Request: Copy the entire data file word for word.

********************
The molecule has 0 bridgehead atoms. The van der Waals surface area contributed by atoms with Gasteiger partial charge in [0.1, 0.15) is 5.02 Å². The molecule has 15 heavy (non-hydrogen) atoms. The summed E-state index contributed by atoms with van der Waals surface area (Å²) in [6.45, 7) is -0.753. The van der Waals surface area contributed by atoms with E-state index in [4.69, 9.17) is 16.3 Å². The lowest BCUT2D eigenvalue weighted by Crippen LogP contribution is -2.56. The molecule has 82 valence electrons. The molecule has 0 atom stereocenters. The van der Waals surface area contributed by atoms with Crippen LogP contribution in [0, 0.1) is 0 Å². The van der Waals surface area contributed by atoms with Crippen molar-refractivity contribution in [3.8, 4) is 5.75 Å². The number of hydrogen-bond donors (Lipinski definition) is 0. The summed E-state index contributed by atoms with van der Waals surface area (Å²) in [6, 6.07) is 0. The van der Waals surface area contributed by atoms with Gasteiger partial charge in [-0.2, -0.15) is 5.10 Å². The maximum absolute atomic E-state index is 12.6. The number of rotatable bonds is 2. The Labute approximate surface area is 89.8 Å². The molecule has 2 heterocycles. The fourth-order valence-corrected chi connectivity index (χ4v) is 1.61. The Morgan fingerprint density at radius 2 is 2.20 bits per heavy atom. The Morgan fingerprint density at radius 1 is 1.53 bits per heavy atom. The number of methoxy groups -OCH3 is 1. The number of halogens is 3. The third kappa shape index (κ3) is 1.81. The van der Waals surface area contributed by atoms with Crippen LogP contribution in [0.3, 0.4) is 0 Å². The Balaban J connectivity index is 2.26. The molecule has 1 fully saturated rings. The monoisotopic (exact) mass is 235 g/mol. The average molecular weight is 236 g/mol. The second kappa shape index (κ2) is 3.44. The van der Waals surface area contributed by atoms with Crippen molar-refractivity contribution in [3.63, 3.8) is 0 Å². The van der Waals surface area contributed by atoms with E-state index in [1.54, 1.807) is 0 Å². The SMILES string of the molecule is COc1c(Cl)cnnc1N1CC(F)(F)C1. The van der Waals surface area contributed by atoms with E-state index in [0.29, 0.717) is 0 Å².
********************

The molecule has 0 bridgehead atoms. The van der Waals surface area contributed by atoms with Gasteiger partial charge in [0.1, 0.15) is 5.02 Å². The molecule has 15 heavy (non-hydrogen) atoms. The summed E-state index contributed by atoms with van der Waals surface area (Å²) in [6.45, 7) is -0.753. The van der Waals surface area contributed by atoms with E-state index in [4.69, 9.17) is 16.3 Å². The lowest BCUT2D eigenvalue weighted by Crippen LogP contribution is -2.56. The molecule has 82 valence electrons. The molecule has 0 atom stereocenters. The van der Waals surface area contributed by atoms with Crippen LogP contribution in [0, 0.1) is 0 Å². The van der Waals surface area contributed by atoms with Crippen molar-refractivity contribution in [3.8, 4) is 5.75 Å². The number of hydrogen-bond donors (Lipinski definition) is 0. The summed E-state index contributed by atoms with van der Waals surface area (Å²) in [6, 6.07) is 0. The van der Waals surface area contributed by atoms with Gasteiger partial charge in [-0.2, -0.15) is 5.10 Å². The maximum absolute atomic E-state index is 12.6. The number of rotatable bonds is 2. The Labute approximate surface area is 89.8 Å². The molecule has 2 heterocycles. The fourth-order valence-corrected chi connectivity index (χ4v) is 1.61. The Morgan fingerprint density at radius 2 is 2.20 bits per heavy atom. The Morgan fingerprint density at radius 1 is 1.53 bits per heavy atom. The number of methoxy groups -OCH3 is 1. The number of halogens is 3. The third kappa shape index (κ3) is 1.81. The van der Waals surface area contributed by atoms with Crippen LogP contribution in [0.3, 0.4) is 0 Å². The Balaban J connectivity index is 2.26. The molecule has 1 fully saturated rings. The monoisotopic (exact) mass is 235 g/mol. The average molecular weight is 236 g/mol. The second kappa shape index (κ2) is 3.44. The van der Waals surface area contributed by atoms with Crippen molar-refractivity contribution in [3.63, 3.8) is 0 Å². The van der Waals surface area contributed by atoms with E-state index in [1.54, 1.807) is 0 Å². The SMILES string of the molecule is COc1c(Cl)cnnc1N1CC(F)(F)C1. The van der Waals surface area contributed by atoms with E-state index in [0.29, 0.717) is 0 Å².